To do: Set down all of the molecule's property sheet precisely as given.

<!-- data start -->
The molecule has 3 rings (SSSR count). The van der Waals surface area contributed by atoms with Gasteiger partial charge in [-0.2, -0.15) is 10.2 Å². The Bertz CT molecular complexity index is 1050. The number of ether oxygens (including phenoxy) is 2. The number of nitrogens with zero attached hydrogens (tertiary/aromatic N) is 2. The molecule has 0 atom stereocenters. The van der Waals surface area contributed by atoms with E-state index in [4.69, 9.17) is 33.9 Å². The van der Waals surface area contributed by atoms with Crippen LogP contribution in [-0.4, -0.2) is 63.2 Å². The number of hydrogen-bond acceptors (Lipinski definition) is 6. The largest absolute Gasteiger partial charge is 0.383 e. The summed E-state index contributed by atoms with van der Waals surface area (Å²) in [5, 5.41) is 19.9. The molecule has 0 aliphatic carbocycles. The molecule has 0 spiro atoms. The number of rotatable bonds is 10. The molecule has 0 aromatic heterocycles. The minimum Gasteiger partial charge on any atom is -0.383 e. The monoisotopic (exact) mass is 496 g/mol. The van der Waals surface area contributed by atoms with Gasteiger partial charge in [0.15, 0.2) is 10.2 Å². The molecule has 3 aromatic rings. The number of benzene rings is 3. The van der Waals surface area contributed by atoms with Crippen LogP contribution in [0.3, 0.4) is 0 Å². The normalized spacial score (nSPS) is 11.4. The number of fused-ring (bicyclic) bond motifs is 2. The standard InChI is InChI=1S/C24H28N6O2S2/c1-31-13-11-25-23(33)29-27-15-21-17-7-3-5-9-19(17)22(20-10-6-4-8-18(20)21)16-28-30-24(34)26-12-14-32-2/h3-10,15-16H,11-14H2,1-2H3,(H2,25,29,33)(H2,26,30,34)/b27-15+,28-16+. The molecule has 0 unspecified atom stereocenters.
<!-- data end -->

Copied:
The molecule has 3 rings (SSSR count). The van der Waals surface area contributed by atoms with Gasteiger partial charge in [-0.2, -0.15) is 10.2 Å². The Bertz CT molecular complexity index is 1050. The number of ether oxygens (including phenoxy) is 2. The number of nitrogens with zero attached hydrogens (tertiary/aromatic N) is 2. The molecule has 0 atom stereocenters. The van der Waals surface area contributed by atoms with E-state index in [4.69, 9.17) is 33.9 Å². The van der Waals surface area contributed by atoms with Crippen LogP contribution in [-0.4, -0.2) is 63.2 Å². The number of hydrogen-bond acceptors (Lipinski definition) is 6. The largest absolute Gasteiger partial charge is 0.383 e. The summed E-state index contributed by atoms with van der Waals surface area (Å²) in [5, 5.41) is 19.9. The molecule has 0 aliphatic carbocycles. The molecule has 0 spiro atoms. The number of rotatable bonds is 10. The molecule has 0 aromatic heterocycles. The minimum Gasteiger partial charge on any atom is -0.383 e. The monoisotopic (exact) mass is 496 g/mol. The van der Waals surface area contributed by atoms with Gasteiger partial charge in [0.15, 0.2) is 10.2 Å². The molecule has 3 aromatic rings. The number of benzene rings is 3. The van der Waals surface area contributed by atoms with Crippen LogP contribution in [0.3, 0.4) is 0 Å². The normalized spacial score (nSPS) is 11.4. The number of fused-ring (bicyclic) bond motifs is 2. The standard InChI is InChI=1S/C24H28N6O2S2/c1-31-13-11-25-23(33)29-27-15-21-17-7-3-5-9-19(17)22(20-10-6-4-8-18(20)21)16-28-30-24(34)26-12-14-32-2/h3-10,15-16H,11-14H2,1-2H3,(H2,25,29,33)(H2,26,30,34)/b27-15+,28-16+. The molecule has 0 unspecified atom stereocenters.